Tetanus: A Once Common Disease for Farmers and Gardeners

Painting depicting the effects of tetanus

Tetanus: A Once Common Disease for Farmers and Gardeners

Tetanus, also known as lockjaw, is now prevented by vaccine, but in the early 20th century it was still a surge that affected farmers and gardeners.  Popular belief is that rust causes tetanus.  It doesn’t, but the bacteria that causes the disease is found in soil, manure, dust and saliva.  (This post is a companion piece to Melina Druga’s WWI Trilogy, Angel of Mercy, Those Left Behind and Adjustment Year, available wherever eBooks are sold.)

The bacteria enters the body through a cut or a burn.  The incubation period can last anywhere from three to 21 days.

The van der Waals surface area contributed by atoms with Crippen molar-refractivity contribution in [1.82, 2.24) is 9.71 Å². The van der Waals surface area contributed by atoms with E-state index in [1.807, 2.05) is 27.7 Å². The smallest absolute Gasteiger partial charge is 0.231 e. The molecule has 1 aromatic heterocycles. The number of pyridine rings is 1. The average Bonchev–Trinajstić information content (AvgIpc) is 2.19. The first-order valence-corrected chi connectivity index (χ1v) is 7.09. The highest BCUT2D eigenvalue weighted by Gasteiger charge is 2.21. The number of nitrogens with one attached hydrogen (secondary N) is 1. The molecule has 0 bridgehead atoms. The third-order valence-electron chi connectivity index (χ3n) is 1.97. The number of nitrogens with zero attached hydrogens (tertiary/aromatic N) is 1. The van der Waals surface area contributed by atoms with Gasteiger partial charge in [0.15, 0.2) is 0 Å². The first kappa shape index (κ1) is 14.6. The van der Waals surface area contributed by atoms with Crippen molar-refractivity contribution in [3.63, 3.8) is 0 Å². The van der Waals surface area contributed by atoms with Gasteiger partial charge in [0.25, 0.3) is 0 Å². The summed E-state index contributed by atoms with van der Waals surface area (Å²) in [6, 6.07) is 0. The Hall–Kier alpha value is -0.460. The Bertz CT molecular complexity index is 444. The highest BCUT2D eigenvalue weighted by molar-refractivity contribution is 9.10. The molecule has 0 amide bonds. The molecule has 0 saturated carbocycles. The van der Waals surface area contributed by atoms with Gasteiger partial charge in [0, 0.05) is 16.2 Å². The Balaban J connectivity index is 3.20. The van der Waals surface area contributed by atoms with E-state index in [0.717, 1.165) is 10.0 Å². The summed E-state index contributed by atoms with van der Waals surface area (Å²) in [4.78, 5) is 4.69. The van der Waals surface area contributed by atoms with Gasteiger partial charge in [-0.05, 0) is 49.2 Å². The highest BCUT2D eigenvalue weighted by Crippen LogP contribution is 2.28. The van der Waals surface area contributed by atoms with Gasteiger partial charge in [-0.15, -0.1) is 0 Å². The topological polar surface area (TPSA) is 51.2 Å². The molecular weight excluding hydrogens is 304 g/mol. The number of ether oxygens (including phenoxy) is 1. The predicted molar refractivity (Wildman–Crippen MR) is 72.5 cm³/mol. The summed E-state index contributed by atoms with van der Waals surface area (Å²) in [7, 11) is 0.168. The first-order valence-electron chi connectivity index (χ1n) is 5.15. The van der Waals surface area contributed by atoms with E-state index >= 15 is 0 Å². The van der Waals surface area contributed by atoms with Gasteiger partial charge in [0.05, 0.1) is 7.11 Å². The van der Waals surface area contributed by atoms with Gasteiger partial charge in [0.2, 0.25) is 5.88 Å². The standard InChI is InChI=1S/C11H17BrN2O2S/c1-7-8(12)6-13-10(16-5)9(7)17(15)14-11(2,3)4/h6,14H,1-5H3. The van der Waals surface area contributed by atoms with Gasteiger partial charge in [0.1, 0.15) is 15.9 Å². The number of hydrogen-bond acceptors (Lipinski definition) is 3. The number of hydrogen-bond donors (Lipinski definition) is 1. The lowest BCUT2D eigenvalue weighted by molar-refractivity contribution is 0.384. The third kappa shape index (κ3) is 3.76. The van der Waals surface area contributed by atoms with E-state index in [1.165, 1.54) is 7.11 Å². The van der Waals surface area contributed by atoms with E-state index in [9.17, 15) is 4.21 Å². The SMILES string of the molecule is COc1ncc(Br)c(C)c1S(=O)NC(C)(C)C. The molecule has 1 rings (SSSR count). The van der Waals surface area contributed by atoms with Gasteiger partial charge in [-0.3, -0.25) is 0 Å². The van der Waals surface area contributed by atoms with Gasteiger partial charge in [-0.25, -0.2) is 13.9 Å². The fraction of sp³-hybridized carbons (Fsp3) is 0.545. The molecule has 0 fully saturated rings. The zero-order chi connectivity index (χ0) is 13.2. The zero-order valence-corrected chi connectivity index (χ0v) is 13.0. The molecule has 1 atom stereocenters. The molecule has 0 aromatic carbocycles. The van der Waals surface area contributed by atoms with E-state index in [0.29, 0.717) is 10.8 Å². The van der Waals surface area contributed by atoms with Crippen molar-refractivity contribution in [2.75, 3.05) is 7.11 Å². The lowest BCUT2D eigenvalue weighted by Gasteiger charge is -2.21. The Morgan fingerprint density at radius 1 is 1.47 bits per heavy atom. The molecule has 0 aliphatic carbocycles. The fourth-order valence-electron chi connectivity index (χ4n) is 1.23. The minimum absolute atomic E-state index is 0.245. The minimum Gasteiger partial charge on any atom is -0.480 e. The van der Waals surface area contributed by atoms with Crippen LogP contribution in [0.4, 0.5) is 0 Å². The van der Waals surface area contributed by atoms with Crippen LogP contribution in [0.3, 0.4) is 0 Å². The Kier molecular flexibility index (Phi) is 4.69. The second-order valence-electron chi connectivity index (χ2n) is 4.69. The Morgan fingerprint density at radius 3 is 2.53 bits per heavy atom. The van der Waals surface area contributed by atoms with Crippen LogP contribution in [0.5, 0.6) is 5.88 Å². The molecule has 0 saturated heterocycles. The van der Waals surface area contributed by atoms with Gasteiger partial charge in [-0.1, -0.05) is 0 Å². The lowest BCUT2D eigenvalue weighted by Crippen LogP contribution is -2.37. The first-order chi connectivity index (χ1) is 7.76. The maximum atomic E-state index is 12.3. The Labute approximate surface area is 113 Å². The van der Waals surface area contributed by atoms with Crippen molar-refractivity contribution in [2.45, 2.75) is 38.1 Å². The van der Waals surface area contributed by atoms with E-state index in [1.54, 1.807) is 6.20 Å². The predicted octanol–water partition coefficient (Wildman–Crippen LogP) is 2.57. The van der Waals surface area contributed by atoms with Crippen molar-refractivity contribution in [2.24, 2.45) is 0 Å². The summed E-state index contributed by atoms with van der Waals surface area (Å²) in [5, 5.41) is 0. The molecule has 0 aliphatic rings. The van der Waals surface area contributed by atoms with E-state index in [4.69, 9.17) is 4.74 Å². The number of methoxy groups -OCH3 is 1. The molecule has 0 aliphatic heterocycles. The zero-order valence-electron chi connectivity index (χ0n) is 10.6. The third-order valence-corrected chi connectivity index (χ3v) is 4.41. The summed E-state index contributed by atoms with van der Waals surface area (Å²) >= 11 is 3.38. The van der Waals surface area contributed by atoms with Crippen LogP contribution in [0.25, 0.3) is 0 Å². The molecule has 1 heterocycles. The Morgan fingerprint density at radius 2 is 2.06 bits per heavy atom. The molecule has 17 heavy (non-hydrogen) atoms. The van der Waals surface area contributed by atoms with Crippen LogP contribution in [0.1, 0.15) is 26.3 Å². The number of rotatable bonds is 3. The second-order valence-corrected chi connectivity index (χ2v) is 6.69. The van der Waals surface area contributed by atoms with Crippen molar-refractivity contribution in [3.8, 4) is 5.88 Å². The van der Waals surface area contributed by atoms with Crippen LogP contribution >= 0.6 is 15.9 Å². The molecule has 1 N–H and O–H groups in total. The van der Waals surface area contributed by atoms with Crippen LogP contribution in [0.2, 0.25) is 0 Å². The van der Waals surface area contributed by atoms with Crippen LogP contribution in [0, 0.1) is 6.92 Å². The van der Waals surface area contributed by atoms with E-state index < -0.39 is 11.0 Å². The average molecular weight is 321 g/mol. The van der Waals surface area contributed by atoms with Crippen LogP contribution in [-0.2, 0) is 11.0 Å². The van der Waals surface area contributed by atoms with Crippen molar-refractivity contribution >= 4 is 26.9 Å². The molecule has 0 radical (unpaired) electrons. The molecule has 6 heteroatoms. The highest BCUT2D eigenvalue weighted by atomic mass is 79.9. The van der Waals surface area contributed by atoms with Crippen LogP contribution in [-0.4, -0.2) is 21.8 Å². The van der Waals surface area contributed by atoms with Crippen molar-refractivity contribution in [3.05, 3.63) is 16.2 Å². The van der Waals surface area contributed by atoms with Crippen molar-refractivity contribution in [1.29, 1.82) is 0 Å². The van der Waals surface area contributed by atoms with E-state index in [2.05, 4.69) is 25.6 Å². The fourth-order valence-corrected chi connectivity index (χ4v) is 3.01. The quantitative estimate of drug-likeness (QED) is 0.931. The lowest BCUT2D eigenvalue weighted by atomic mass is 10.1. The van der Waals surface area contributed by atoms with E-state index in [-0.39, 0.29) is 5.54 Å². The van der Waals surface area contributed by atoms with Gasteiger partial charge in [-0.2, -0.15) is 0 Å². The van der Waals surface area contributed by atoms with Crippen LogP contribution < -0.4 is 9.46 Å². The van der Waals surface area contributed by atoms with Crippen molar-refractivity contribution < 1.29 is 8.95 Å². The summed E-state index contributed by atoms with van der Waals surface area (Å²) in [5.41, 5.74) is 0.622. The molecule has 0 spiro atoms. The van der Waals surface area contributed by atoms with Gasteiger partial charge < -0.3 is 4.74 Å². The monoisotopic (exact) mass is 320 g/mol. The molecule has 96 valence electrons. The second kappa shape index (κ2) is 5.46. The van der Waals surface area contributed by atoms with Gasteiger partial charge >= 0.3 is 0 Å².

Starting in the 1890s, the disease was treated with an antitoxin. The vaccine wasn’t developed until the 1920s.

Symptoms of Tetanus

  • Muscles spasms or stiffness that begins in the jaw
  • Fever
  • Rapid heart beat
  • Sweating
  • Tightening of the vocal cords
  • Difficulty breathing
  • Muscle spasms that can last for several minutes and involve the entire body, some severe enough to break bones
  • Headache
  • Trouble swallowing

About 10 percent of cases are fatal.

The WWI Trilogy by Melina Druga
The WWI Trilogy by Melina Druga: Angel of Mercy, Those Left Behind and Adjustment Year

Join the mailing list to receive updates on new blog posts, book launches, video releases and more.

Instagram
Twitter
Amazon
Youtube
Goodreads
LinkedIn
Pinterest

Updated: 28 October 2020
Melina Druga
Latest posts by Melina Druga (see all)
Melina Druga is a multi-genre author with a lifelong love of history, books and the English language. She pens historical fiction, chick lit and nonfiction.
Back To Top